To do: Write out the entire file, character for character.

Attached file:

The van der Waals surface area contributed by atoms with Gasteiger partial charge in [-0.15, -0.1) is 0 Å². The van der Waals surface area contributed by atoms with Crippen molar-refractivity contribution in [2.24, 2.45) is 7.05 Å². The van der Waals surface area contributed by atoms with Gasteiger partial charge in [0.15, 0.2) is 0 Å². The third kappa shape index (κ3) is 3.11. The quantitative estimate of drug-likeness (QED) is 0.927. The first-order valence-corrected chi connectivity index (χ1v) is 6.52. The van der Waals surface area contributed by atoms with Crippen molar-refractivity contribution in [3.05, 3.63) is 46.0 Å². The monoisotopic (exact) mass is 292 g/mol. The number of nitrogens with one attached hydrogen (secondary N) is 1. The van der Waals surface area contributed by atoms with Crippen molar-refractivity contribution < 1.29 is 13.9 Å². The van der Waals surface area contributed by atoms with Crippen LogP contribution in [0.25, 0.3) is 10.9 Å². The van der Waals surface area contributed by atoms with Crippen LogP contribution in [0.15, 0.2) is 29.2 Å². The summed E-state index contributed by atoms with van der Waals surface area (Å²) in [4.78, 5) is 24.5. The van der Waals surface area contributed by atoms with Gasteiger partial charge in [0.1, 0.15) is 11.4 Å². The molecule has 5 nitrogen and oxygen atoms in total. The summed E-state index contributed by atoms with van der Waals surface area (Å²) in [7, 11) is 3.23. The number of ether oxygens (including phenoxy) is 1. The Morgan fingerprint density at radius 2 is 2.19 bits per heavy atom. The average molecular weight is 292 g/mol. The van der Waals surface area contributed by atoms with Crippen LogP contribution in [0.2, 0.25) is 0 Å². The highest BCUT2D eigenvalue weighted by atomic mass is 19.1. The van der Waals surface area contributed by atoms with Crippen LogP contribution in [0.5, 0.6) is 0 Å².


The van der Waals surface area contributed by atoms with Gasteiger partial charge in [-0.15, -0.1) is 0 Å². The van der Waals surface area contributed by atoms with Crippen molar-refractivity contribution in [2.24, 2.45) is 7.05 Å². The van der Waals surface area contributed by atoms with Gasteiger partial charge in [0.15, 0.2) is 0 Å². The third kappa shape index (κ3) is 3.11. The quantitative estimate of drug-likeness (QED) is 0.927. The first-order valence-corrected chi connectivity index (χ1v) is 6.52. The van der Waals surface area contributed by atoms with Crippen molar-refractivity contribution in [3.05, 3.63) is 46.0 Å². The monoisotopic (exact) mass is 292 g/mol. The number of nitrogens with one attached hydrogen (secondary N) is 1. The van der Waals surface area contributed by atoms with Crippen molar-refractivity contribution < 1.29 is 13.9 Å². The van der Waals surface area contributed by atoms with Crippen LogP contribution in [0.25, 0.3) is 10.9 Å². The van der Waals surface area contributed by atoms with Crippen LogP contribution in [0.15, 0.2) is 29.2 Å². The summed E-state index contributed by atoms with van der Waals surface area (Å²) in [4.78, 5) is 24.5. The van der Waals surface area contributed by atoms with Gasteiger partial charge in [0.1, 0.15) is 11.4 Å². The molecule has 5 nitrogen and oxygen atoms in total. The summed E-state index contributed by atoms with van der Waals surface area (Å²) in [7, 11) is 3.23. The number of ether oxygens (including phenoxy) is 1. The Morgan fingerprint density at radius 2 is 2.19 bits per heavy atom. The average molecular weight is 292 g/mol. The van der Waals surface area contributed by atoms with Crippen LogP contribution in [0.2, 0.25) is 0 Å². The highest BCUT2D eigenvalue weighted by atomic mass is 19.1. The van der Waals surface area contributed by atoms with Crippen LogP contribution in [0.5, 0.6) is 0 Å².